(Reuters) – U.S. consumer spending rose modestly in October and a key measure of business spending plans fell for a second straight month, suggesting some slowing in the pace of economic growth.
But the economy remains resilient in the face of faltering global demand. Other data on Wednesday showed consumer confidence approaching a 7-1/2-year high in November and new home sales rising for a third straight month in October.
“We think growth will moderate in the fourth quarter. I’m not reading anything incredibly negative into this,” said Michael Gapen, a senior economist at Barclays in New York.
The Commerce Department said consumer spending, which makes up more than two-thirds of U.S. economic activity, increased 0.2 percent last month after being flat in September.
Still, the steady gains in consumer spending, supported by falling gasoline prices, should help to prop up growth in the fourth quarter.
In a second report, the Commerce Department said non-defense capital goods orders excluding aircraft, a closely watched proxy for business spending plans, declined 1.3 percent last month. That followed a 1.3 percent fall in September.
The drop in the so-called core capital goods orders suggested that a sturdy pace of spending on equipment set in both the second and third quarters ebbed early this quarter.
The lackluster reports suggest growth has moderated from the third quarter’s brisk a 3.9 percent annual rate. Fourth quarter GDP estimates range between a 1.4 percent and 3.0 percent rate.
There is, however, reason for optimism. The Thomson Reuters/University of Michigan’s consumer sentiment index rose to 88.8 this month, the highest reading since July 2007, from 86.9 in October.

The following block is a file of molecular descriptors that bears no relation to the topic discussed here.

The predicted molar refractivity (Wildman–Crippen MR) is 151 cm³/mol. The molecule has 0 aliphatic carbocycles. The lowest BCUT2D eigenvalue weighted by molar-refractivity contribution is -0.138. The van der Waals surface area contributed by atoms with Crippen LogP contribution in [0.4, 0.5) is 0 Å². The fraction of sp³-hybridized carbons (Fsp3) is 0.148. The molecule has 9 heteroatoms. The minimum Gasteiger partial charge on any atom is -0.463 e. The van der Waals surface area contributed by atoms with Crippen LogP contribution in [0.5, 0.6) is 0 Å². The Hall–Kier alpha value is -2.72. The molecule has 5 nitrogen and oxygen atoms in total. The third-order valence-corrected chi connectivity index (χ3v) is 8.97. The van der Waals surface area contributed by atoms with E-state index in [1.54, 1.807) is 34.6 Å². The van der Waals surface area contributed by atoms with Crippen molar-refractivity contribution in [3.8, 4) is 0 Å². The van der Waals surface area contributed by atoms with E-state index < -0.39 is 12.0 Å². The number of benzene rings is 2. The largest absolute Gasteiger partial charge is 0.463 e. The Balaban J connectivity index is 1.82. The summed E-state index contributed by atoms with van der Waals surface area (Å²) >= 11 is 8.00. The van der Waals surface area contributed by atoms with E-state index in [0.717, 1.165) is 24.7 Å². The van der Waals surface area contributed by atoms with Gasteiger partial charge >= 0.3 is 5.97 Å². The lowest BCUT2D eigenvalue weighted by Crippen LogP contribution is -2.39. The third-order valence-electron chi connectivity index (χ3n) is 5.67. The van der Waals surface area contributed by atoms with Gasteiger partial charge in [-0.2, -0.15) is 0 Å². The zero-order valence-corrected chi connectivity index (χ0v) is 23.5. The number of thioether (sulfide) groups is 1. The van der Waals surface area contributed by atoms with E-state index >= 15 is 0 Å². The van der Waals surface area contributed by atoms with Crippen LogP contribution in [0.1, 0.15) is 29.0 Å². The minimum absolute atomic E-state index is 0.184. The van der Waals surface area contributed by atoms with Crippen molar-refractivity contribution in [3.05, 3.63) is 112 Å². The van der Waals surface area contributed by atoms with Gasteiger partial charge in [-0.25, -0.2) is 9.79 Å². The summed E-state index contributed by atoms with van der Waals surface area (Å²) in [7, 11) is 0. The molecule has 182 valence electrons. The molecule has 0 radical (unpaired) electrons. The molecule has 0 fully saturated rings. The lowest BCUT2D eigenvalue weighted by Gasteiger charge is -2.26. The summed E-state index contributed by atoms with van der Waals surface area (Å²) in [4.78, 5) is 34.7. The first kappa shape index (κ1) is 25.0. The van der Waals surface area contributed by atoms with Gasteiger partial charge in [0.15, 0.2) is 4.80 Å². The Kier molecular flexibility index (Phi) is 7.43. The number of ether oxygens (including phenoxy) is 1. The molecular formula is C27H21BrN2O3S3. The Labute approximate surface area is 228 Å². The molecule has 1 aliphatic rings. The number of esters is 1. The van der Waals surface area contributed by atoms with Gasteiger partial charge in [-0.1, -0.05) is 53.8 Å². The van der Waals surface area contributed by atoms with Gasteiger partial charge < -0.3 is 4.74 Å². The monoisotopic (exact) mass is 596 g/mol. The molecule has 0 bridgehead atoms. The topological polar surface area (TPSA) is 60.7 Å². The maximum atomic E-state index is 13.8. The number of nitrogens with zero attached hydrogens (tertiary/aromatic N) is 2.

A third report from the Commerce Department showed single- family home sales gained 0.7 percent to a seasonally adjusted annual rate of 458,000 units in October.
The dollar was trading near session lows against the euro on the data, while prices for U.S. Treasury debt rose. U.S. stocks were trading lower.
Core capital goods shipments, which are used to calculate equipment spending in the GDP measurement, fell 0.4 percent last month, reversing September’s gain.
“We believe that the slowing in orders reflects companies’ increased uncertainty about the impact of slower global growth and stronger dollar on their demand outlook, leaving many to approach capital expenditure plans with increased caution,” said Gennadiy Goldberg, an economist at TD Securities in New York.
A separate report showed the Institute for Supply Management-Chicago Business Barometer declined to 60.8 this month from 66.2 in October.
A sixth report from the Labor Department showed initial claims for state unemployment benefits increased 21,000 to a seasonally adjusted 313,000 for the week ended Nov. 22.
The four-week moving average of claims, considered a better measure of labor market trends as it irons out week-to-week volatility, remained below 300,000 for an 11th straight week, a sign that the jobs market was improving.
Despite better labor market conditions, income growth remains tepid. Income rose a modest 0.2 percent in October after a similar gain in the prior month, the Commerce Department report on consumer spending showed. With income growth matching consumer spending, the saving rate was unchanged at 5.0 percent.
The moderate pace of consumer spending, combined with falling gasoline prices, kept inflation under wraps. A price index for consumer spending edged up 0.1 percent after a similar gain in September.
In the 12 months through October, the personal consumption expenditures (PCE) price index rose 1.4 percent after advancing by the same margin in September.
Excluding food and energy, prices rose 0.2 percent after gaining 0.1 percent in September. The so-called core PCE price index increased 1.6 percent in the 12 months through October, the largest gain since December 2012.
Both price measures continue to run below the U.S. central bank’s 2 percent inflation target.
(Reporting by Lucia Mutikani; Additional reporting by Richard Leong and Chuck Mikolajczak in New York; Editing by Andrea Ricci)
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